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  • Updated 04.14.2024
  • Released 12.28.1993
  • Expires For CME 04.14.2027

Disorders of peroxisome assembly and function



The peroxisome biogenesis disorders are a heterogeneous group of rare autosomal recessive diseases. The unifying, underlying defect is the failure to form functional peroxisomes, resulting in deficiencies of multiple enzymes targeted to this organelle and progressive multisystem diseases. Two clinical categories of disease are distinguished, Zellweger spectrum and rhizomelic chondrodysplasia punctata spectrum. The author describes the two clinical spectra of peroxisome assembly defects and highlights the marked strides in understanding the molecular pathology. In addition, the author reviews some commonly confused single-enzyme peroxisomal disorders.

Key points

Peroxisomal assembly and biogenesis disorder can present with:

• Neuronal abnormalities (ie, migration defects and germinal cysts, polyneuropathy, ataxia, and leukodystrophy)

• Retinal abnormalities (ie, retinal dystrophy) and sensorineural hearing loss

• Bone formation abnormalities

• Liver dysfunction or cirrhosis

• Nonfamilial features (including high forehead, epicanthal folds, micrognathia, very large fontanelles, and shallow supraorbital ridges)

• The age of onset often corresponds with severity.

Historical note and terminology

Peroxisomes are single-layer lipid biolayer organelles found in the cytosol that play a role in beta oxidation and reduction of reactive oxygen species, among other things, by their ability to contain oxidases and catalase.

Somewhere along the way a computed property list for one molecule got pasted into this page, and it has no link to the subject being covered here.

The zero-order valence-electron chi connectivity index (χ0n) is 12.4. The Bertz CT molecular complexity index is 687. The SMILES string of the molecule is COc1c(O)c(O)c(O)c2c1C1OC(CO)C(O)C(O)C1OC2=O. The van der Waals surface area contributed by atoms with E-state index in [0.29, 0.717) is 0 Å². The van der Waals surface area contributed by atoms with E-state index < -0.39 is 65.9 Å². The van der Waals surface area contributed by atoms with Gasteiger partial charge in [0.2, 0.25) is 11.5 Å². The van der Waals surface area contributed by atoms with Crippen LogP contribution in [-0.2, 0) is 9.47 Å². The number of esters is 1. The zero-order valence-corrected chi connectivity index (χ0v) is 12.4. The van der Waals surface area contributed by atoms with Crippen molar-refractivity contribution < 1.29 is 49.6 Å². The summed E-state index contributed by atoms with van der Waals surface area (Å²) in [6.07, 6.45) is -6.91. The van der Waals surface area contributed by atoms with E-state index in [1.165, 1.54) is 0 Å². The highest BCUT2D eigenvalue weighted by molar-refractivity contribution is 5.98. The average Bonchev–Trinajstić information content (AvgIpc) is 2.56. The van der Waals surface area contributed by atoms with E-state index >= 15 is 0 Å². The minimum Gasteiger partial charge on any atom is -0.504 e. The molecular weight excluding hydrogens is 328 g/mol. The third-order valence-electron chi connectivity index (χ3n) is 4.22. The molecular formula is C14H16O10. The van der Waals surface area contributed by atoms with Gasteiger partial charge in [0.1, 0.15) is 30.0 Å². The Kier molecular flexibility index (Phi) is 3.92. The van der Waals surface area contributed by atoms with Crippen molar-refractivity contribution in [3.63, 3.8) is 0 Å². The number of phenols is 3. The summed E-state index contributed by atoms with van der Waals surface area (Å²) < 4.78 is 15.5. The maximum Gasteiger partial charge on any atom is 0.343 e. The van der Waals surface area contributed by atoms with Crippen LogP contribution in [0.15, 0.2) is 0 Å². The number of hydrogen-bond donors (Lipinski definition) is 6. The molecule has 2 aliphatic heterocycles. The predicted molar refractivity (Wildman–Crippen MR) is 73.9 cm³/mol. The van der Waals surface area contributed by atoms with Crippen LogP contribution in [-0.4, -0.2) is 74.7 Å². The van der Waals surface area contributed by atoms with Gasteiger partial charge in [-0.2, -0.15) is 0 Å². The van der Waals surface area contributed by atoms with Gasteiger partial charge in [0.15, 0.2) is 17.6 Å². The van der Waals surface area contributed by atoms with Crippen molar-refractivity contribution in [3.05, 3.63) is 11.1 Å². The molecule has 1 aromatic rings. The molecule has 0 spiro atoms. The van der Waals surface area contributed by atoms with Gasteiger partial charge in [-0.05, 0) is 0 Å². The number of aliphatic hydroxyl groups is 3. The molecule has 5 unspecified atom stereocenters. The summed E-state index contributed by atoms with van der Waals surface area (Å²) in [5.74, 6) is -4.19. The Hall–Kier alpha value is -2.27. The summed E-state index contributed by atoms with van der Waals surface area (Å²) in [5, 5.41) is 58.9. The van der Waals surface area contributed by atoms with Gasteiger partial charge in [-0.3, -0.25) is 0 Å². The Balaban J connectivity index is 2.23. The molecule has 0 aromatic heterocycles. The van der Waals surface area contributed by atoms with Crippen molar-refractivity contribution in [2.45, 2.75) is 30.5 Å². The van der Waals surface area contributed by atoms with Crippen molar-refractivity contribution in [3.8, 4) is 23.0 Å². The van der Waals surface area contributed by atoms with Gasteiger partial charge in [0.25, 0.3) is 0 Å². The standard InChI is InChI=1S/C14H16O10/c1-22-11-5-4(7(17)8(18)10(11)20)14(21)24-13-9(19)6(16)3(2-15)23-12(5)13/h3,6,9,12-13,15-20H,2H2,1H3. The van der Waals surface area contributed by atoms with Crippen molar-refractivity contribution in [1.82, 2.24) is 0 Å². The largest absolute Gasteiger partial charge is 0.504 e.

Microbodies were first described in mouse kidney in 1958, and purified microbodies from rat liver were then found to be active in peroxide-linked oxidation reactions, leading to the name "peroxisomes" (36). The ubiquitous presence of these single-membraned organelles, their role in fatty acid oxidation, and their absence in patients with Zellweger syndrome (28) stimulated interest in peroxisome biology. A reliable assay for peroxisome dysfunction based on elevated serum very-long-chain fatty acids defined a new category of human metabolic disease (43).

The failure to assemble normal peroxisomes and the impaired ability to import peroxisome matrix proteins results in multiple deficiencies of peroxisomal enzymes (peroxisome biogenesis and assembly disorder). Disorders of peroxisome assembly can be divided into two classes: the Zellweger syndrome spectrum and rhizomelic chondrodysplasia punctata. The peroxisome biogenesis disorders may affect the brain, retina, craniofacies, kidney, and skeleton (74; 15; 36).

Zellweger spectrum is defined by the clinical disorders of Zellweger syndrome, neonatal adrenoleukodystrophy, and infantile Refsum disease and is characterized as severe, intermediate, and mild. These disorders were described before the relationship to peroxisome deficiency was known; thus, the terms do not relate directly to the underlying gene defect.

The genes associated with these disorders are referred to as the PEX genes. In order to determine the genes involved in the peroxisome biogenesis disorders, patient fibroblast cell lines were collected and fused for biochemical complementation. This approach defined at least 13 complementation groups, each predicted to represent a different gene defect (44). Many PEX genes were subsequently identified by screening human cDNA libraries (22). PEX genes encode proteins referred to as peroxins. In sum, 12 PEX genes are associated with Zellweger spectrum disorders (ranging from mild to severe in phenotype) (60; 61). In contrast, rhizomelic chondrodysplasia type 1 is associated exclusively with a defect in the PEX7 gene (13).

A variety of historic labels have been ascribed to the Zellweger spectrum (cerebrohepatorenal syndrome, hyperpipecolic acidemia).

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